A Complete Guide to ETF (Exchange Traded Fund)

To start off, we have to ask the question – what is an ETF?

An exchange traded fund (ETF) is a kind of security that involves a collection of securities (such as stocks), which often track an underlying index and can be used to invest in any number of industry sectors or use various strategies. In simple words, an ETF is a collection of stocks or bonds which can be purchased at one price. 
An ETF is called an exchange traded fund since it is traded on an exchange just like stocks. The price of an ETF’s shares will vary throughout the trading day as the shares are bought and sold on the market. This is unlike mutual funds, which are not traded on an exchange and are only traded once per day after the markets close. ETFs also tend to be more cost-effective and liquid when compared against mutual funds.
ETFs have one primary advantage over individual stocks: the diversity they have in contrast to the other. Purchasing an ETF containing dozens, if not hundreds of stocks will automatically diversify your investment over the purchase of one stock and you will be afforded some natural protection for your investment from market volatility.

Important facts: 

  • An exchange traded fund (ETF) is a basket of securities that trade on an exchange – similar to a stock 
  • ETF share prices fluctuate all day as the ETF is bought and sold whereas mutual funds are only traded once a day after the market closes
  • ETFs can contain all types of investments including stocks, commodities, or bonds. Some offer holdings exclusive to the United States whereas others are international.
  • ETFs offer low expense ratios and fewer broker commissions than buying the stocks individually would 

Types of ETFs

There are various types of ETFs available to investors that can be used for income generation, speculation, price increases and to hedge or partly offset risk in an investor portfolio. Here are some of the different types of ETFs:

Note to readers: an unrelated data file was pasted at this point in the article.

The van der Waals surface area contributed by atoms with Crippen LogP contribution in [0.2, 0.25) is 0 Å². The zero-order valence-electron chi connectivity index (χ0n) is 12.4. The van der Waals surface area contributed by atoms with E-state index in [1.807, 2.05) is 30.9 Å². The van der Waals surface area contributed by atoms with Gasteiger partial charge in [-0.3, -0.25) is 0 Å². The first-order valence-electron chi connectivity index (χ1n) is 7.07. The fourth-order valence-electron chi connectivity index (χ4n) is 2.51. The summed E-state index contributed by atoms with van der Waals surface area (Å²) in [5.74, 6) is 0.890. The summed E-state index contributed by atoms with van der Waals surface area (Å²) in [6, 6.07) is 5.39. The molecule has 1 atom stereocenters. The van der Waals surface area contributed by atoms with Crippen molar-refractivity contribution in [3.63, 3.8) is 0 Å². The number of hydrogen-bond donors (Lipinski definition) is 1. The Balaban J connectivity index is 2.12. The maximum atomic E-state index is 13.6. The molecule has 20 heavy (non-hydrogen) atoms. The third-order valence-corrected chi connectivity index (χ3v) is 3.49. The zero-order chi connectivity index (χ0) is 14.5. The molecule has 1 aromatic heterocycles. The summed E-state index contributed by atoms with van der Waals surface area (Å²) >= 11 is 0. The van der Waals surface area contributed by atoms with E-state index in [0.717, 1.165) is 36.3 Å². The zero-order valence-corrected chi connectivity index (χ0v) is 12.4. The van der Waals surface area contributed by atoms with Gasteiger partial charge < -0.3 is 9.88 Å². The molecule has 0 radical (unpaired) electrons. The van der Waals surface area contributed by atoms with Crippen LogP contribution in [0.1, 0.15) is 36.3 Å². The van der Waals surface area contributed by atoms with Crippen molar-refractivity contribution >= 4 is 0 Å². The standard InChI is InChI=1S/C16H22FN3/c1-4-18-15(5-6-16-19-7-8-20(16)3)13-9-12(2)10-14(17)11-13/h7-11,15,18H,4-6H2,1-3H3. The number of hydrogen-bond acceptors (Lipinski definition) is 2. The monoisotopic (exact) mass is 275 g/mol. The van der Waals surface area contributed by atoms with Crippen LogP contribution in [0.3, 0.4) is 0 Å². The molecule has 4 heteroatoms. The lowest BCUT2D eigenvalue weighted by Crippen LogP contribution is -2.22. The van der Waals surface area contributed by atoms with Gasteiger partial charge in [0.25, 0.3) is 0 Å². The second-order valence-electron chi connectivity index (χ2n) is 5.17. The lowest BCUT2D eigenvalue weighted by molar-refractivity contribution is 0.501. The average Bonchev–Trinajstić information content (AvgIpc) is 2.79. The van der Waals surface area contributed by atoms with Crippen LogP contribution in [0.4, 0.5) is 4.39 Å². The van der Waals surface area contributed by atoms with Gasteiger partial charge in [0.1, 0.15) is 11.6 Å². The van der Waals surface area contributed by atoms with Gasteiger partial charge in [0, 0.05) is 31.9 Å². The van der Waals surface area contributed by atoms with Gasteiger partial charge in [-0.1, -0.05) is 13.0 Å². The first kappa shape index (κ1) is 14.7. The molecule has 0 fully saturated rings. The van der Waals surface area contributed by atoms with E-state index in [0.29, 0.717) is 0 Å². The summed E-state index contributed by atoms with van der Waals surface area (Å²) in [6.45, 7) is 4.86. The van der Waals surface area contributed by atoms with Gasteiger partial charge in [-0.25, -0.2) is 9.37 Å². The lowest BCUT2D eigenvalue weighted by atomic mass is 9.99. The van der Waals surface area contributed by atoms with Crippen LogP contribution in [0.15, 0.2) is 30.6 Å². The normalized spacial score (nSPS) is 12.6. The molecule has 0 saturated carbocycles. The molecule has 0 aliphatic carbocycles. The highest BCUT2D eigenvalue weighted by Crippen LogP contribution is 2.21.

1. Bond ETFs might include government bonds, corporate bonds, and state and local bonds—called municipal bonds.
  2. Industry ETFs track a particular industry such as technology, banking, or the oil and gas sector.
  3. Commodity ETFs invest in commodities including crude oil or gold.
  4. Currency ETFs invest in foreign currencies such as the Euro or Canadian dollar.
  5. Inverse ETFs attempt to earn gains from stock declines by shorting stocks. Shorting is selling a stock, expecting a decline in value, and repurchasing it at a lower price.

Investors should know that many inverse ETFs are exchange traded notes (ETNs) and not actual ETFs. An ETN is a bond but trades like a stock and is backed by an issuer like a bank. Be sure to check with your broker to determine if an ETN/ETF is a right fit for you. 
ETFs may trade like stocks, but they actually resemble mutual funds and index funds more, which can vary greatly in terms of their underlying assets and investment goals.


Get Cash in a Flash, quick & Instant loans

New Loan Renew your loan